Types of Rocks

A Rock Through Rocks
By Aidan Shuda

There are three types of rocks, sedimentary, igneous, and metamorphic. They are all formed different ways causing them to look different

Igneous

          Igneous rocks are formed from the solidification of magma or lava. Magma is the lava that is inside the volcano, but when it erupts it is called lava. When inside the volcano the magma can cool very slowly causing large crystals to form and causing the rock to grow larger and form differently. If a volcano erupts,  lava with spill out of the volcano. Depending on the speed of the lava (also depending on the type of volcano; fissure, shield, etc) the lava will cool quicker or slower when exposed to the air. Either way the lava still cool very quickly and cause the crystals to be very small, even microscopic! Also, since the lava cools so quickly air can get trapped inside the rock causing holes. Sometimes this can even cause huge towers of basalt. Some full of holes. They are very cool to see if you look in the right places, like the Devil's Towers.  Several types of igneous rocks are obsidian, basalt, and andesite.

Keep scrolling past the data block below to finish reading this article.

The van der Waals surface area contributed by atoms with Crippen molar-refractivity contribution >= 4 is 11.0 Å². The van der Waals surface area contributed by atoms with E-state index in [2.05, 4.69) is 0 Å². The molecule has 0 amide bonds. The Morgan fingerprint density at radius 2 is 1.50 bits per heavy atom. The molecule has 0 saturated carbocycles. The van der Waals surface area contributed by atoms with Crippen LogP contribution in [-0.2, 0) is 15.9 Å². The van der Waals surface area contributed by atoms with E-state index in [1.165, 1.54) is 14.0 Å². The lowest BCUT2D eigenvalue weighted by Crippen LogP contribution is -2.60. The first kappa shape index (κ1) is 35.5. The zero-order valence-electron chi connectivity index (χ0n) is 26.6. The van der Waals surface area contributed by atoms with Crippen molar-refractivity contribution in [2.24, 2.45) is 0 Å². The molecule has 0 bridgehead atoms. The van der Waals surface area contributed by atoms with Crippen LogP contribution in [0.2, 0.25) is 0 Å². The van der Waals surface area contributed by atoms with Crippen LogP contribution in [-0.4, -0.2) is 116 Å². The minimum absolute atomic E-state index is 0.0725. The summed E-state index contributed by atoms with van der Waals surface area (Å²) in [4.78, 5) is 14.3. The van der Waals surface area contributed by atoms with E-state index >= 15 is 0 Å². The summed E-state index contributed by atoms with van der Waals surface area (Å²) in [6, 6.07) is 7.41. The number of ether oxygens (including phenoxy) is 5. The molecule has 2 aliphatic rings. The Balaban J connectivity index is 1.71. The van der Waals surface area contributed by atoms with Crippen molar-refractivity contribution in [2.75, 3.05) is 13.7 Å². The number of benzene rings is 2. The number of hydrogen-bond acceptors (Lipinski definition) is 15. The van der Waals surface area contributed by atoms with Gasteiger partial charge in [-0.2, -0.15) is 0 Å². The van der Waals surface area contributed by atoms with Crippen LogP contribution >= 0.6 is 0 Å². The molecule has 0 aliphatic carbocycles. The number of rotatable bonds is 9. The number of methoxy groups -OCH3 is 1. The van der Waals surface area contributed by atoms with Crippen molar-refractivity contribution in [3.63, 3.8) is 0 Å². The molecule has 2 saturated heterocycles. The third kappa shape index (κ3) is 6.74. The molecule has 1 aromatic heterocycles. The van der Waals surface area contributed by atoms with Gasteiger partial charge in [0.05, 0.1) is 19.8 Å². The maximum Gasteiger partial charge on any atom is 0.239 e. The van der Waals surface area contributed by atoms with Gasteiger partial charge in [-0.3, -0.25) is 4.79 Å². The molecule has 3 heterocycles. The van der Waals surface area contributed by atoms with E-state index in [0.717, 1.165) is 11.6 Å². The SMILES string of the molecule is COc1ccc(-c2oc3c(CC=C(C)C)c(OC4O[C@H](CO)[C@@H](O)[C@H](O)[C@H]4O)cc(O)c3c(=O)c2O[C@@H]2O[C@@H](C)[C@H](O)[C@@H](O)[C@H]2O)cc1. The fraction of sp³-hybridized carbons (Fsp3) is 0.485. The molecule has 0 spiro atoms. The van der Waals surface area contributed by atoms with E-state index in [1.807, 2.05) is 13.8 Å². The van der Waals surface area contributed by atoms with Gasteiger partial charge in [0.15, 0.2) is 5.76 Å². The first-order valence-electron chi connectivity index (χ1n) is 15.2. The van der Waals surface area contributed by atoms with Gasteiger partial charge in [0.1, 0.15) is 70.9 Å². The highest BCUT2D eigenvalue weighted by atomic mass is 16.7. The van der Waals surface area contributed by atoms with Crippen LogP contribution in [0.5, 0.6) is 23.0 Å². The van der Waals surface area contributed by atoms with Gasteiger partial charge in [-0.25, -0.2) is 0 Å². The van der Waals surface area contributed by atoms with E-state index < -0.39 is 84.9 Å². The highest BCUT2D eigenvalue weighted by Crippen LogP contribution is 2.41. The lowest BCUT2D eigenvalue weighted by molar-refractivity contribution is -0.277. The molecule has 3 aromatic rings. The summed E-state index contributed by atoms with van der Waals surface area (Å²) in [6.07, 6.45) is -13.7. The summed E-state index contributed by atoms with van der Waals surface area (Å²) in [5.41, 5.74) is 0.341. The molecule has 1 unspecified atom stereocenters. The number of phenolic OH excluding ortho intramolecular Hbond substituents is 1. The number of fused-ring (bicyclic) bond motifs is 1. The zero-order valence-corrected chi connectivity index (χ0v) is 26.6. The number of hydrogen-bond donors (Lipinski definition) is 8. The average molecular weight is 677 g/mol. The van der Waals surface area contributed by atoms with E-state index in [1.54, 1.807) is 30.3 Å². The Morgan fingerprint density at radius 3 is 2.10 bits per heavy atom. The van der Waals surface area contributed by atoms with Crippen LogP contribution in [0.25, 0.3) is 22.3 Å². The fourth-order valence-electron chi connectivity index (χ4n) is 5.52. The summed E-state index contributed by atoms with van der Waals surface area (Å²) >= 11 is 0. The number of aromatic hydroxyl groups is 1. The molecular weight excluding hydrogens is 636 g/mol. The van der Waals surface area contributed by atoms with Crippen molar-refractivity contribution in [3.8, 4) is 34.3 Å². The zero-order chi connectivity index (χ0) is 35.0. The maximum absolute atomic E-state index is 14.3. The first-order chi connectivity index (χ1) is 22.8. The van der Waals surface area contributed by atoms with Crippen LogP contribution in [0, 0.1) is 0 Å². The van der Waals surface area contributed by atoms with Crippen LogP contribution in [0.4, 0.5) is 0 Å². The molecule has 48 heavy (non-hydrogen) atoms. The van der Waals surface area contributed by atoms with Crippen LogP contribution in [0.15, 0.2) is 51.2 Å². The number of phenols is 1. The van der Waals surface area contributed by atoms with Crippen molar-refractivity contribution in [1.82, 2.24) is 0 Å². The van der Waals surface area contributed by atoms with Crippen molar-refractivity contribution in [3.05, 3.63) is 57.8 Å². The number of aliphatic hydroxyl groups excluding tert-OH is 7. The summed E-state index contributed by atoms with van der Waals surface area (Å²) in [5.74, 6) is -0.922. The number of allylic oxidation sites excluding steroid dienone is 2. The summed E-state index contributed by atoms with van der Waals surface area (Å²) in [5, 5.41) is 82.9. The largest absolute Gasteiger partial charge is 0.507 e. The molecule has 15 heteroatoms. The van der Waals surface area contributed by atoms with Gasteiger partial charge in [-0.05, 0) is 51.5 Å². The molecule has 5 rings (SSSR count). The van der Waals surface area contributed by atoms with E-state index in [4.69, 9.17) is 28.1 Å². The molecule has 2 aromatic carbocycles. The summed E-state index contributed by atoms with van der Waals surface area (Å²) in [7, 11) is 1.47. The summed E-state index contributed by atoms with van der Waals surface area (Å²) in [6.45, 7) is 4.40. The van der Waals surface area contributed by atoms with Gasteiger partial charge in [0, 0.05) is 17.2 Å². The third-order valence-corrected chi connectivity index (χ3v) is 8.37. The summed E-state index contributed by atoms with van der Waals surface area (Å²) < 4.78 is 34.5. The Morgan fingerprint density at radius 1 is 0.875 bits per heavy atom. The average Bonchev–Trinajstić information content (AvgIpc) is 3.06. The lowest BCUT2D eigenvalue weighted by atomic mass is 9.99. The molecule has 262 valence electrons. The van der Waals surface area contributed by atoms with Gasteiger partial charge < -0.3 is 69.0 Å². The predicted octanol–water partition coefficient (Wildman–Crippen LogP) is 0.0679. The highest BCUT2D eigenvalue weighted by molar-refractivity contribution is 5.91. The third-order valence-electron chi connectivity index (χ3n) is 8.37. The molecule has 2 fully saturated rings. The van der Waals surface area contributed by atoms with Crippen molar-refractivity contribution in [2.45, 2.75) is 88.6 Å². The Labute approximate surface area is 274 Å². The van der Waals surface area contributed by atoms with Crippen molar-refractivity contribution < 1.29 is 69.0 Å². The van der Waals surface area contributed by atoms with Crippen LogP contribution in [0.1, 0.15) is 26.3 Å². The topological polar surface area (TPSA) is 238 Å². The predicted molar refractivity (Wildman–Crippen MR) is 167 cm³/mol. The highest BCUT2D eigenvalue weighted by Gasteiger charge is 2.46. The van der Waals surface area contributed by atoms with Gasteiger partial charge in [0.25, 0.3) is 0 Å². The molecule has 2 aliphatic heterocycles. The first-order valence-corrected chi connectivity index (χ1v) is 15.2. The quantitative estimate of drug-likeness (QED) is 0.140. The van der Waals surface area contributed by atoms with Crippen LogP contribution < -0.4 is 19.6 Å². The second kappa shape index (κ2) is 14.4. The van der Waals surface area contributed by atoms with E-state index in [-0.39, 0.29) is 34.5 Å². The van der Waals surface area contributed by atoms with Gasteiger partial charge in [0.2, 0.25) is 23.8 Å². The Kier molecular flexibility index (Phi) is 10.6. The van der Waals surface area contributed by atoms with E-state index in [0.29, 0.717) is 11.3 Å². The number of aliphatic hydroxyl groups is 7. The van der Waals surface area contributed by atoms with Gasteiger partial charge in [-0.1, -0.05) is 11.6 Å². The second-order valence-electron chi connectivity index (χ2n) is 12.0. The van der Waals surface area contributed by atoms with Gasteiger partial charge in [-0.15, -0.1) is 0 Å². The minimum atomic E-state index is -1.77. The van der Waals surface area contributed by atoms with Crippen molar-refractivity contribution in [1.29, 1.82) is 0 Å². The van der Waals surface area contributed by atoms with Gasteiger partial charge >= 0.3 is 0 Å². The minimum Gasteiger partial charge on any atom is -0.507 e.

Sedimentary

         Sedimentary rocks were once crustaceans and other sediment and lifeforms that died and fell to the bottom of lakes or oceans. Over time more sediment fell on top. Which is why it is called sedimentary rock. From the heat and pressure the rocks were cemented together and formed different layers of rock. If you look at places like the Grand Canyon you can see these sedimentary layers called strata. Also, sedimentary rocks are very brittle and over time these rock layers can start to collapse. Hopefully that wont happen to any of our wonders of the world anytime soon!

Metamorphic

        Metamorphic rocks were once either igneous or sedimentary rocks that were pressed under the earth's crust and melted and reformed. The structure of the rocks is partially melted and reformed. This causes the structure to become mixed creating a new rock. The rock type varies on the amount of pressure applied to the rock. One of the more common types of metamorphic rock is marble.

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